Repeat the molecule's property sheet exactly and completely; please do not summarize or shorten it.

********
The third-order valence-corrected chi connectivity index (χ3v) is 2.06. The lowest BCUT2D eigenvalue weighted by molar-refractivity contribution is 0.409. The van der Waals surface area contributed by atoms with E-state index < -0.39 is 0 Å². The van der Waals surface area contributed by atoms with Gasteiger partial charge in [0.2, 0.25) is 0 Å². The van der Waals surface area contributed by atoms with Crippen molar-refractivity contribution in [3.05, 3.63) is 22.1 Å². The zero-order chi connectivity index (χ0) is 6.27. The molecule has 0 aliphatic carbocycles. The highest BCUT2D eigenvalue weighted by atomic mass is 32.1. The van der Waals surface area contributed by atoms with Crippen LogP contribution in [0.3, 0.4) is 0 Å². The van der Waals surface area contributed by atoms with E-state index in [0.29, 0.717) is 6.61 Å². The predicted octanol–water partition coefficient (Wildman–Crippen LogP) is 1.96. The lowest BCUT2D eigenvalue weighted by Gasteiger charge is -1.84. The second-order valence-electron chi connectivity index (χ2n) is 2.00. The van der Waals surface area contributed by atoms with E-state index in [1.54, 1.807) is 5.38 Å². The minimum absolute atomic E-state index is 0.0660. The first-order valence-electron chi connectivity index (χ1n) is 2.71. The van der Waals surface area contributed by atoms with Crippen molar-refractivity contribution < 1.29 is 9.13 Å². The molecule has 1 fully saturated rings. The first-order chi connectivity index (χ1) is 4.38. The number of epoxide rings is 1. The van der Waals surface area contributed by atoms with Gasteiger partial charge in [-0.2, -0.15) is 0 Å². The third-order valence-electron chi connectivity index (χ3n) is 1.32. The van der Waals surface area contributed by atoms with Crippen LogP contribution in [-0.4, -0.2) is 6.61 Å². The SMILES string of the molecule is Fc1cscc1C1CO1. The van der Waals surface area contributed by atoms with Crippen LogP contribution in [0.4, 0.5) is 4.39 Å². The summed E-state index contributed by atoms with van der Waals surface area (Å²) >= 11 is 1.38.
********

The third-order valence-corrected chi connectivity index (χ3v) is 2.06. The lowest BCUT2D eigenvalue weighted by molar-refractivity contribution is 0.409. The van der Waals surface area contributed by atoms with E-state index < -0.39 is 0 Å². The van der Waals surface area contributed by atoms with Gasteiger partial charge in [0.2, 0.25) is 0 Å². The van der Waals surface area contributed by atoms with Crippen molar-refractivity contribution in [3.05, 3.63) is 22.1 Å². The zero-order chi connectivity index (χ0) is 6.27. The molecule has 0 aliphatic carbocycles. The highest BCUT2D eigenvalue weighted by atomic mass is 32.1. The van der Waals surface area contributed by atoms with Crippen LogP contribution in [0.3, 0.4) is 0 Å². The van der Waals surface area contributed by atoms with E-state index in [0.29, 0.717) is 6.61 Å². The predicted octanol–water partition coefficient (Wildman–Crippen LogP) is 1.96. The lowest BCUT2D eigenvalue weighted by Gasteiger charge is -1.84. The second-order valence-electron chi connectivity index (χ2n) is 2.00. The van der Waals surface area contributed by atoms with E-state index in [1.54, 1.807) is 5.38 Å². The minimum absolute atomic E-state index is 0.0660. The first-order valence-electron chi connectivity index (χ1n) is 2.71. The van der Waals surface area contributed by atoms with Crippen molar-refractivity contribution < 1.29 is 9.13 Å². The molecule has 1 fully saturated rings. The first-order chi connectivity index (χ1) is 4.38. The number of epoxide rings is 1. The van der Waals surface area contributed by atoms with Gasteiger partial charge in [-0.2, -0.15) is 0 Å². The third-order valence-electron chi connectivity index (χ3n) is 1.32. The van der Waals surface area contributed by atoms with Crippen LogP contribution in [-0.4, -0.2) is 6.61 Å². The SMILES string of the molecule is Fc1cscc1C1CO1. The van der Waals surface area contributed by atoms with Crippen LogP contribution in [0.4, 0.5) is 4.39 Å². The summed E-state index contributed by atoms with van der Waals surface area (Å²) >= 11 is 1.38.